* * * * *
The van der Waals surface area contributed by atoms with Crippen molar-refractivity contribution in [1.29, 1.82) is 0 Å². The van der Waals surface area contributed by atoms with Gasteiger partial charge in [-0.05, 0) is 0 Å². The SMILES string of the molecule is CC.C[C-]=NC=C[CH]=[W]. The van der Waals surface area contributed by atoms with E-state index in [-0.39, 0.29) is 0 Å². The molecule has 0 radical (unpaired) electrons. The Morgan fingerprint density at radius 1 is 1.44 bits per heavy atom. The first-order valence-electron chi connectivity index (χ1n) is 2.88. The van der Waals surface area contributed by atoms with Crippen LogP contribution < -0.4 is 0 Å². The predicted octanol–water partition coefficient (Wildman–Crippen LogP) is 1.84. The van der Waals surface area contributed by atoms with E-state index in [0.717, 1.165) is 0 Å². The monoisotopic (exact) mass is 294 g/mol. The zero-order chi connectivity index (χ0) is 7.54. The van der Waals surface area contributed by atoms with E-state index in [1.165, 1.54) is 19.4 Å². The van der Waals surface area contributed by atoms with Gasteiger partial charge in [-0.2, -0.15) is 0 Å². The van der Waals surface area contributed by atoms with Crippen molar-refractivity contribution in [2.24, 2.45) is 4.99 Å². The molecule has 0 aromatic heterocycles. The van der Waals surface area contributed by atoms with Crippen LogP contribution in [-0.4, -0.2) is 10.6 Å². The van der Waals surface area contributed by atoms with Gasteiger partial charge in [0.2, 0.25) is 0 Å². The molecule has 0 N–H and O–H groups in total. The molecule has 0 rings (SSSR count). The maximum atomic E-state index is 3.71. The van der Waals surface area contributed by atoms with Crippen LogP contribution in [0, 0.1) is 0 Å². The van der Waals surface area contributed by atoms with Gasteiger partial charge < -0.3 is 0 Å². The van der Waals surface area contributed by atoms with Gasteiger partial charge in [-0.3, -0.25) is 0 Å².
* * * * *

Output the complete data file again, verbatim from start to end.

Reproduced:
The van der Waals surface area contributed by atoms with Crippen molar-refractivity contribution in [1.29, 1.82) is 0 Å². The van der Waals surface area contributed by atoms with Gasteiger partial charge in [-0.05, 0) is 0 Å². The SMILES string of the molecule is CC.C[C-]=NC=C[CH]=[W]. The van der Waals surface area contributed by atoms with E-state index in [-0.39, 0.29) is 0 Å². The molecule has 0 radical (unpaired) electrons. The Morgan fingerprint density at radius 1 is 1.44 bits per heavy atom. The first-order valence-electron chi connectivity index (χ1n) is 2.88. The van der Waals surface area contributed by atoms with Crippen LogP contribution < -0.4 is 0 Å². The predicted octanol–water partition coefficient (Wildman–Crippen LogP) is 1.84. The van der Waals surface area contributed by atoms with E-state index in [0.717, 1.165) is 0 Å². The monoisotopic (exact) mass is 294 g/mol. The zero-order chi connectivity index (χ0) is 7.54. The van der Waals surface area contributed by atoms with E-state index in [1.165, 1.54) is 19.4 Å². The van der Waals surface area contributed by atoms with Gasteiger partial charge in [-0.2, -0.15) is 0 Å². The van der Waals surface area contributed by atoms with Crippen molar-refractivity contribution in [2.24, 2.45) is 4.99 Å². The molecule has 0 aromatic heterocycles. The van der Waals surface area contributed by atoms with Crippen LogP contribution in [-0.4, -0.2) is 10.6 Å². The van der Waals surface area contributed by atoms with Gasteiger partial charge in [0.2, 0.25) is 0 Å². The molecule has 0 N–H and O–H groups in total. The molecule has 0 rings (SSSR count). The maximum atomic E-state index is 3.71. The van der Waals surface area contributed by atoms with Crippen LogP contribution in [0, 0.1) is 0 Å². The van der Waals surface area contributed by atoms with Gasteiger partial charge < -0.3 is 0 Å². The van der Waals surface area contributed by atoms with Gasteiger partial charge in [-0.3, -0.25) is 0 Å².